I go through my own closet with a new eye for what I will and won't be wearing.  I say goodbye to many clothes that represent a life that I am no longer living.  I say goodbye to the spirt t-shirts that I dutifully bought each year.  I sort through the pile of green and gold t-shirts and fondly remember the fun cheer trips to Disney. I part with much of the more structured clothing that went along with my more structured life. I see the dresses that I wore to the high school graduations of my girls and wonder if I will ever wear them again.  I suspect the answer is no, but I hold onto them for now.   My priority is moving to comfortable clothes that make me feel good and fit this new life I am creating.

We say goodbye to a car- our much-loved Mini Cooper convertible. I remember the promise we made of one day getting a convertible and the excitement when that day arrived.  I think about the sunny days when we would climb in and go for a drive to nowhere, anywhere, but usually, somewhere that ended in ice cream.  I remember driving away from the city lights on a warm summer night and seeing the stars so vividly that we pulled over to appreciate them and were rewarded with our very own shooting star.  I remember the cool air and bright sun of fall days when we would drive to enjoy the changing leaves then fight to keep the top down as the temperatures dropped and our bodies shivered.  I remember girls who used to fit comfortably in the small backseat asking to drive the car one last time. Hiss...

We try to plan a family trip for next summer and then realize it is impossible.  Our older daughter will be graduating from college in May and moving on to unknown horizons. I silently note that my husband and I were planning our wedding at that age and feel momentarily grateful for the uncertainty in her plans! Our younger one will be looking for an internship. Neither one of them knows for sure when or if they will be home next summer.  Hiss...

More life seems to flow out of the house than back in at this point. But, it doesn't feel sad exactly, it just feels like it is what it is meant to be.  Where last year there was sadness and even a little fear, now there is acceptance.  A reckoning is taking place- after years of moving fast, my inner life needs to catch up to the ever-changing outer life.   Now is time to reconcile the life I once had with the life I currently have.  It has changed dramatically and will continue to shift and move in ways both expected and not. Adapting is not optional.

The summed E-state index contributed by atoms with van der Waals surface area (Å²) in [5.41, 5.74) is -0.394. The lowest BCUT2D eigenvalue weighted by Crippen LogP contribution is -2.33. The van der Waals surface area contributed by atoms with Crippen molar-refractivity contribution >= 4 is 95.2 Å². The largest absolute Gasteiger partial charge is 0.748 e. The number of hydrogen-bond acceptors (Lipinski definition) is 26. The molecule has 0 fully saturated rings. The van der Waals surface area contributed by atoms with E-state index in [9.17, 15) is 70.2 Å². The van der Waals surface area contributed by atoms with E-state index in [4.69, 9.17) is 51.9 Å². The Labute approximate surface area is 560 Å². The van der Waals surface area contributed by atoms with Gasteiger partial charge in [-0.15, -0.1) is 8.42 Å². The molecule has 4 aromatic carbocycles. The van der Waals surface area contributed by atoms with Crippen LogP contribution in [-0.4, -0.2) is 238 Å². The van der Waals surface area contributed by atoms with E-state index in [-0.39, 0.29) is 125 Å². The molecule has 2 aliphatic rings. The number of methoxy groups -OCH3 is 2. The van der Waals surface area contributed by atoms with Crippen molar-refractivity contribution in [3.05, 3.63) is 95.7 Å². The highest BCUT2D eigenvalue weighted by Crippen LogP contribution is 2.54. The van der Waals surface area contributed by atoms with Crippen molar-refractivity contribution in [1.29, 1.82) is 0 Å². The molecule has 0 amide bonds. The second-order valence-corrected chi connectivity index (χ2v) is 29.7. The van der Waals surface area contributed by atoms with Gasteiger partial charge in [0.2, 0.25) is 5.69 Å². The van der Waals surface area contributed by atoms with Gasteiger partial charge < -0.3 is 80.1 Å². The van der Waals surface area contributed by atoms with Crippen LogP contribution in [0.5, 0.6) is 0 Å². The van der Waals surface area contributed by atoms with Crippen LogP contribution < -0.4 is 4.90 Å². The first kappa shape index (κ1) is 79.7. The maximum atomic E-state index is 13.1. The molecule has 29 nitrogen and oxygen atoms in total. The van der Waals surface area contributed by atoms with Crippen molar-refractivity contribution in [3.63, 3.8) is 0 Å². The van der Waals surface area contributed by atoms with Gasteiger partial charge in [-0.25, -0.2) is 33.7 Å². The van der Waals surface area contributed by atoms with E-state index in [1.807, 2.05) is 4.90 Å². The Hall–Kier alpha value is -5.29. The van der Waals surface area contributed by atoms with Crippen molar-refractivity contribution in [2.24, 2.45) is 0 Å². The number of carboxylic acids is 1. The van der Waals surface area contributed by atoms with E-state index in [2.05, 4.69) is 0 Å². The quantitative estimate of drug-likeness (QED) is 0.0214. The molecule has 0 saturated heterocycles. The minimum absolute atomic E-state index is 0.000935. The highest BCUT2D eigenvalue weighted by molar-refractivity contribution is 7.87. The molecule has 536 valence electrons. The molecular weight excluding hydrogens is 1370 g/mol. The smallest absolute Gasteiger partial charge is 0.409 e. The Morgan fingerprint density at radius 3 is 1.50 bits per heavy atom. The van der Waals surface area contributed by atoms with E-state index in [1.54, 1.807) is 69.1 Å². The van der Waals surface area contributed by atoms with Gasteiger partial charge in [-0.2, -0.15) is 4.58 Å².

Where our children once provided the life force in our home through their various activities, their lively friends, and their mere presence; now we will be responsible for creating a new life force. What we choose to bring into our home and what we choose to let go of will be up to us.  How I fill my days will ultimately become how I live the rest of my life. The opportunity to reinvent a life is both daunting and exciting.  While I will always be a mom first, now the time has come for me to also think about my own shelved dreams and desires for the future. Who knew I'd be trying to find myself again at 51!

These days I find myself sighing a lot.  It is not a sigh of frustration or sadness, but more a sigh of acceptance.  My deep exhalation is a way of releasing the old and making room for the new.   My daughter will be home soon for October break.  I will enjoy every minute with her and then I will put her on a plane back to her new life. I will wipe away a few tears and then I will return to my new life. The comings and goings.  The packing and unpacking.  The sweet hellos and the sad goodbyes. This is the new normal.

 The house will take a deep breath and exhale again and again. And so will I.